At the turn of the 20th century, Winnipeg was touted as the Chicago of the North thanks to its electric entrepreneurial spirit and the breathtaking buildings it yielded. Of course, this city’s reputation as an architectural mecca didn’t begin and end with the boom of the 1900s — and the city’s many structural marvels offer more than a stunning photo op. As your guide, we will delve into the legends and lore of Winnipeg’s most storied landmarks.
One of Canada’s most unique landmarks, the Manitoba Legislative Building is certainly captivating — for its stately beauty, yes, and also for its suspected and well-documented ties to the mystic and the occult. Completed in 1920, ‘The Leg’ (pronounced ‘ledge’ by locals), is a neoclassical building crafted from Manitoba Tyndall stone by members of The Freemasons, a centries-old fraternity that some believe imbued the building with inscriptions, numerological codes and masonic symbols. These “clues” fascinate Winnipeg scholar Frank Albo, who conducted years of research after he happened to notice a pair of sphinx on the north pediment (he knew that freemasons have ideological ties to Egypt). He concluded that Leg was actually a masonic ‘initiatory temple’ — a building filled with secret clues known only to a few — disguised as a government building, and penned a best-selling book on the subject called The Hermetic Code. Believers, skeptics and everyone in between can decode the secrets of the Leg for themselves on Albo’s Hermetic Code tours. Learn more about the world-famous Golden Boy, experience the intrigue of the Pool of the Black Star and marvel at the mathematic precision of the perfectly square Grand Staircase. 450 Broadway
An invaluable heritage site, Lower Fort Garry is a history buff’s dream. The fur trading post was established by the Hudson’s Bay Company in 1830 after a 1826 flood in what is now Winnipeg forced the company to build on higher ground. Constructed from limestone instead of wood, the fort was built to last — and so, too, has its legacy. Opponents of Métis leader Louis Riel rallied there in 1871. The first recruits of the North West Mounted Police were trained there. It was also the signing site of precedent-setting Treaty Number 1. Today, the fort is home to Canada’s largest collection of surviving fur-trade structures. Along with its great historical significance, Lower Fort Garry offers a beautiful bit of escapism outside the city. Costumed interpreters take visitors back to the mid-1800s and offer a taste of settler life. 5925 Highway 9, Saint Andrews, 204-785-6050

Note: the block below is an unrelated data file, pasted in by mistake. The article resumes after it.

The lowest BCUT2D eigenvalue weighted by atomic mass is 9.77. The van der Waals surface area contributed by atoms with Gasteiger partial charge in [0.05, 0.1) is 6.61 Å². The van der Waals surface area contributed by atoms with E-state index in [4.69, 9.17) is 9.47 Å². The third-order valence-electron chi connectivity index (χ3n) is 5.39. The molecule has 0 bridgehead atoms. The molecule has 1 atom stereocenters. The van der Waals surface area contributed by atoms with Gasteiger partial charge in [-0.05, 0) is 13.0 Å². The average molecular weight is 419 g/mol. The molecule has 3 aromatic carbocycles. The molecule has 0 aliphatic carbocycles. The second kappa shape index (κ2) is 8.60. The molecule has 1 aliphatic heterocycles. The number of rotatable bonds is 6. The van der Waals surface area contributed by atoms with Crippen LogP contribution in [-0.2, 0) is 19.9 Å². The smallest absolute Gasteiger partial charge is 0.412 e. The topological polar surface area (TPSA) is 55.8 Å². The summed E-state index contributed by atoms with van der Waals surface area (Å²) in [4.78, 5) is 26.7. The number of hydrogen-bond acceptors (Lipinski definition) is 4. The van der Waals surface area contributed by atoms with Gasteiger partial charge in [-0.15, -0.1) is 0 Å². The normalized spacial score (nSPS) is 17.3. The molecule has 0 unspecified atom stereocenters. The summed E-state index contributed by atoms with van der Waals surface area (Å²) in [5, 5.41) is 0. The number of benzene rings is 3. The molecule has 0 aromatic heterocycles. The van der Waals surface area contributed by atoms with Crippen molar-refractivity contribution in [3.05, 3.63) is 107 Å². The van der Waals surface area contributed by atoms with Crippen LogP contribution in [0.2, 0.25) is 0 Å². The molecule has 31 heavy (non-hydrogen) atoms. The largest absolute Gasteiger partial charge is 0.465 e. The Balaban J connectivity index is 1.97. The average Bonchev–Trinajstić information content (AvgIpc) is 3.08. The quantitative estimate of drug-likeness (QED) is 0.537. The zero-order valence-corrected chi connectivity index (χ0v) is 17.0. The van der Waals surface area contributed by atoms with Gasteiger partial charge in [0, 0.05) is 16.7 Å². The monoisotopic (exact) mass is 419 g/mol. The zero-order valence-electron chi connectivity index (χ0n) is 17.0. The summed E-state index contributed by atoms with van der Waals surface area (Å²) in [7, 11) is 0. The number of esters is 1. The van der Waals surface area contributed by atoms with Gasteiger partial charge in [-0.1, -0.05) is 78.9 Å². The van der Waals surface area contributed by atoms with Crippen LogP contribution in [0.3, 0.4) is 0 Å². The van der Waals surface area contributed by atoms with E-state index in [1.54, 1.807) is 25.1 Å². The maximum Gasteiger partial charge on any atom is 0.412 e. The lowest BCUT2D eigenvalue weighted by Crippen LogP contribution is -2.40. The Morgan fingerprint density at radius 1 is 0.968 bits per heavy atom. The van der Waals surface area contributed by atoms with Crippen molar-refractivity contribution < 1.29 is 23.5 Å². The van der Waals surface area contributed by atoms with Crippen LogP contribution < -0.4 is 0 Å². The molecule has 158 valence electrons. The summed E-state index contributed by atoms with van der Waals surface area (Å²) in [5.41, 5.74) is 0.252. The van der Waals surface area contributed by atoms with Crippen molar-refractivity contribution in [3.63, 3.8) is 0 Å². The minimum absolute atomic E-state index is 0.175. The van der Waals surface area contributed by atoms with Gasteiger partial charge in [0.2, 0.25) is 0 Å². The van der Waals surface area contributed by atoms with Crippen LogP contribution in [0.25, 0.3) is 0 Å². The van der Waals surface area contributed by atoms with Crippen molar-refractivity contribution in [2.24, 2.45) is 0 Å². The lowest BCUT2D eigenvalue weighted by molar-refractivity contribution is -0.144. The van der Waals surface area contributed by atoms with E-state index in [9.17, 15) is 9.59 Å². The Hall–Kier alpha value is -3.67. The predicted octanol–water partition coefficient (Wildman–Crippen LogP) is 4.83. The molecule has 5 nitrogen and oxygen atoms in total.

The Grey Nuns Convent, constructed circa 1846 for the formidable Grey Nuns who fearlessly volunteered to leave Montreal for the Wild West to help settle the Red River Colony, houses Le Musée de Saint Boniface Museum. Winnipeg’s oldest building and one of the remaining examples of Red River frame construction (also known as tongue and groove, in which no nails are used), the convent served as Western Canada’s first orphanage, hospital and seniors’ home as well as a school; one Louis Riel even studied there. The stories of the Grey Nuns — who endured harsh winters, devastating floods and even a grasshopper plague — combined with the museum’s gorgeous collection of artifacts have captured the imagination of many, including acclaimed Winnipeg singer/songwriter Christine Fellows. Fellows completed a six-month artist-in-residence program at the museum which inspired her stunning 2011 album Femmes de chez nous (which roughly translates to Our Gals). Adventurous spirit seekers have gotten to know ‘our gals’ through Muddy Water Tours’ Haunted Winnipeg Investigates tour, which includes a seance at Le Musée de Saint Boniface Museum. 494 Tache Ave, 204-237-4500, msbm.mb.ca
Regarded as one of Winnipeg’s finest examples of Queen Anne Revival architecture, Dalnavert is the restored 1895 home of Sir Hugh John Macdonald — lawyer, Premier of Manitoba in 1900 and son of Canada’s first Prime Minister Sir John A. Macdonald. Named for the Macdonald family home in Scotland and opulently decorated with period antiques, Dalnavert is a veritable portal to the past, providing an immersive historical experience that offers a glimpse into Victorian life; the era’s classicism and obsession with status, for one example, is put into stark relief when one compares the masters and servants’ quarters. The tours, meanwhile, offer a look into the mind of a fascinating political figure. A champion of rehabilitation, Macdonald felt some offenders were forced into petty crime by their socio-economic circumstances and would provide temporary shelter to at-risk youth. Winnipeg’s Macdonald Youth Services, a charitable organization providing support, care, and treatment for children, youth, young adults and their families, was named in his honour. 61 Carlton St, 204-943-2835, friendsofdalnavert.ca
Built in 1971, the current home of the Winnipeg Art Gallery on Memorial Boulevard is regarded as one of Canada’s most significant late-modernist buildings as well as one of Winnipeg’s most iconic. Architect Gustavo da Roza was inspired by the wedge-shaped land on which the gallery sits, which accounts for the WAG’s unique triangular shape. A work of art in itself, crafted from smooth, gleaming Manitoba Tyndall stone, the WAG also has the distinction of being Canada’s oldest civic gallery and the country’s sixth largest. It’s also a tangible symbol of the importance Winnipeggers have long assigned to the arts; there would be no WAG if, in 1912, 37 mover-
and-shakers hadn’t recognized “the civilizing effects of art” and chipped in $200 each to bring 270 loaner paintings to the Federal Building at the corner of Main Street and Water Avenue. Now, a century later, the WAG is presenting its most historic exhibit to date. 300 Memorial Blvd, 204-786-6641, wag.ca